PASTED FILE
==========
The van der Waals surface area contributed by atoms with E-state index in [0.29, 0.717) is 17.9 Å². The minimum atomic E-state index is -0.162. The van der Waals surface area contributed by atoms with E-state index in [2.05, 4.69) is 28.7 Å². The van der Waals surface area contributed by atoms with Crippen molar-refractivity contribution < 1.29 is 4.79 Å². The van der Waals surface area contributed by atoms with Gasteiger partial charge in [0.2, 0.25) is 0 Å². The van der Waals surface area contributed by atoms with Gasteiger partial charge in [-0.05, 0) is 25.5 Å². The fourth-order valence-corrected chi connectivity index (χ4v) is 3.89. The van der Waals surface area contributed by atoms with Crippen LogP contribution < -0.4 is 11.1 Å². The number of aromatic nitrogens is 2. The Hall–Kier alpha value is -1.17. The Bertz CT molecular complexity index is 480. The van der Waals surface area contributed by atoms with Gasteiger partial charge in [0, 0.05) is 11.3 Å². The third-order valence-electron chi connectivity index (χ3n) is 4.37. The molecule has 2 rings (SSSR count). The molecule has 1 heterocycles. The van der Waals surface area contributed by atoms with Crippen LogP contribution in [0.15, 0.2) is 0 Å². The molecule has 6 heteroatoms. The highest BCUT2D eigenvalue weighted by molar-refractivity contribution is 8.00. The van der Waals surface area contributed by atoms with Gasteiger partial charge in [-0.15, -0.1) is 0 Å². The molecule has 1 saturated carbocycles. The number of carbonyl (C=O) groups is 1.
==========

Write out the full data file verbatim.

The van der Waals surface area contributed by atoms with E-state index in [0.29, 0.717) is 17.9 Å². The minimum atomic E-state index is -0.162. The van der Waals surface area contributed by atoms with E-state index in [2.05, 4.69) is 28.7 Å². The van der Waals surface area contributed by atoms with Crippen molar-refractivity contribution < 1.29 is 4.79 Å². The van der Waals surface area contributed by atoms with Gasteiger partial charge in [0.2, 0.25) is 0 Å². The van der Waals surface area contributed by atoms with Gasteiger partial charge in [-0.05, 0) is 25.5 Å². The fourth-order valence-corrected chi connectivity index (χ4v) is 3.89. The van der Waals surface area contributed by atoms with Crippen LogP contribution < -0.4 is 11.1 Å². The number of aromatic nitrogens is 2. The Hall–Kier alpha value is -1.17. The Bertz CT molecular complexity index is 480. The van der Waals surface area contributed by atoms with Gasteiger partial charge in [0, 0.05) is 11.3 Å². The third-order valence-electron chi connectivity index (χ3n) is 4.37. The molecule has 2 rings (SSSR count). The molecule has 1 heterocycles. The van der Waals surface area contributed by atoms with Crippen LogP contribution in [0.15, 0.2) is 0 Å². The molecule has 6 heteroatoms. The highest BCUT2D eigenvalue weighted by molar-refractivity contribution is 8.00. The van der Waals surface area contributed by atoms with Gasteiger partial charge in [-0.15, -0.1) is 0 Å². The molecule has 1 saturated carbocycles. The number of carbonyl (C=O) groups is 1.